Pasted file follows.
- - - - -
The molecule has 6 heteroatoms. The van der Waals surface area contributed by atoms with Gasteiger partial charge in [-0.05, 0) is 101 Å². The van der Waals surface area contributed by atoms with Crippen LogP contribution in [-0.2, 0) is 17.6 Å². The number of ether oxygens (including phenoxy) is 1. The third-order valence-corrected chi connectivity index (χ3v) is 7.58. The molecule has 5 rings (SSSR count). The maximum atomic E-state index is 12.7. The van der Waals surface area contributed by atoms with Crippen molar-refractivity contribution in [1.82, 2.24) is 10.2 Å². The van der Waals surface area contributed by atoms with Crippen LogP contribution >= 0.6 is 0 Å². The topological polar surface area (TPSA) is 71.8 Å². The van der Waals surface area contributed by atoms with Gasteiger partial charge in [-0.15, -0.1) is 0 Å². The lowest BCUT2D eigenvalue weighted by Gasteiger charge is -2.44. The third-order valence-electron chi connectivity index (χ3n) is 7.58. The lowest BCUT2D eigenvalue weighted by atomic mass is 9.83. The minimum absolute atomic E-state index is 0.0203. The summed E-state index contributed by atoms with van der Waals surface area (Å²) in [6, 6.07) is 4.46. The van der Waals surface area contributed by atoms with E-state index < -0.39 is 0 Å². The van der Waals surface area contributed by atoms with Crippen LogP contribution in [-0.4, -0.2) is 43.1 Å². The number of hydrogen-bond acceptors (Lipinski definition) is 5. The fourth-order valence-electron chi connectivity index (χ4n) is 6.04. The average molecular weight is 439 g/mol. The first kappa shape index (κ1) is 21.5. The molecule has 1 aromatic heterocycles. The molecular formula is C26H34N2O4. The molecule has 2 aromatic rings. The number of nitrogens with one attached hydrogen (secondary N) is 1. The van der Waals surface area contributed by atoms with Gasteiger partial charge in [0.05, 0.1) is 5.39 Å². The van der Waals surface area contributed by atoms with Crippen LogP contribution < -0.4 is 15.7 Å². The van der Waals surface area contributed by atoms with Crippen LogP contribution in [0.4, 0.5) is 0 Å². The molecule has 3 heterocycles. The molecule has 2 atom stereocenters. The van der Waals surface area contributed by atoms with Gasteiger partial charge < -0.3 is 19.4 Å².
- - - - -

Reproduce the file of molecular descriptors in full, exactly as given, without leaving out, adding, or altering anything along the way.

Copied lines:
The molecule has 6 heteroatoms. The van der Waals surface area contributed by atoms with Gasteiger partial charge in [-0.05, 0) is 101 Å². The van der Waals surface area contributed by atoms with Crippen LogP contribution in [-0.2, 0) is 17.6 Å². The number of ether oxygens (including phenoxy) is 1. The third-order valence-corrected chi connectivity index (χ3v) is 7.58. The molecule has 5 rings (SSSR count). The maximum atomic E-state index is 12.7. The van der Waals surface area contributed by atoms with Crippen molar-refractivity contribution in [1.82, 2.24) is 10.2 Å². The van der Waals surface area contributed by atoms with Crippen LogP contribution >= 0.6 is 0 Å². The topological polar surface area (TPSA) is 71.8 Å². The van der Waals surface area contributed by atoms with Gasteiger partial charge in [-0.15, -0.1) is 0 Å². The lowest BCUT2D eigenvalue weighted by Gasteiger charge is -2.44. The third-order valence-electron chi connectivity index (χ3n) is 7.58. The lowest BCUT2D eigenvalue weighted by atomic mass is 9.83. The minimum absolute atomic E-state index is 0.0203. The summed E-state index contributed by atoms with van der Waals surface area (Å²) in [6, 6.07) is 4.46. The van der Waals surface area contributed by atoms with E-state index < -0.39 is 0 Å². The van der Waals surface area contributed by atoms with Crippen LogP contribution in [-0.4, -0.2) is 43.1 Å². The number of hydrogen-bond acceptors (Lipinski definition) is 5. The fourth-order valence-electron chi connectivity index (χ4n) is 6.04. The average molecular weight is 439 g/mol. The first kappa shape index (κ1) is 21.5. The molecule has 1 aromatic heterocycles. The molecular formula is C26H34N2O4. The molecule has 2 aromatic rings. The number of nitrogens with one attached hydrogen (secondary N) is 1. The van der Waals surface area contributed by atoms with Gasteiger partial charge in [0.05, 0.1) is 5.39 Å². The van der Waals surface area contributed by atoms with Crippen LogP contribution < -0.4 is 15.7 Å². The van der Waals surface area contributed by atoms with Crippen LogP contribution in [0.4, 0.5) is 0 Å². The molecule has 3 heterocycles. The molecule has 2 atom stereocenters. The van der Waals surface area contributed by atoms with Gasteiger partial charge < -0.3 is 19.4 Å².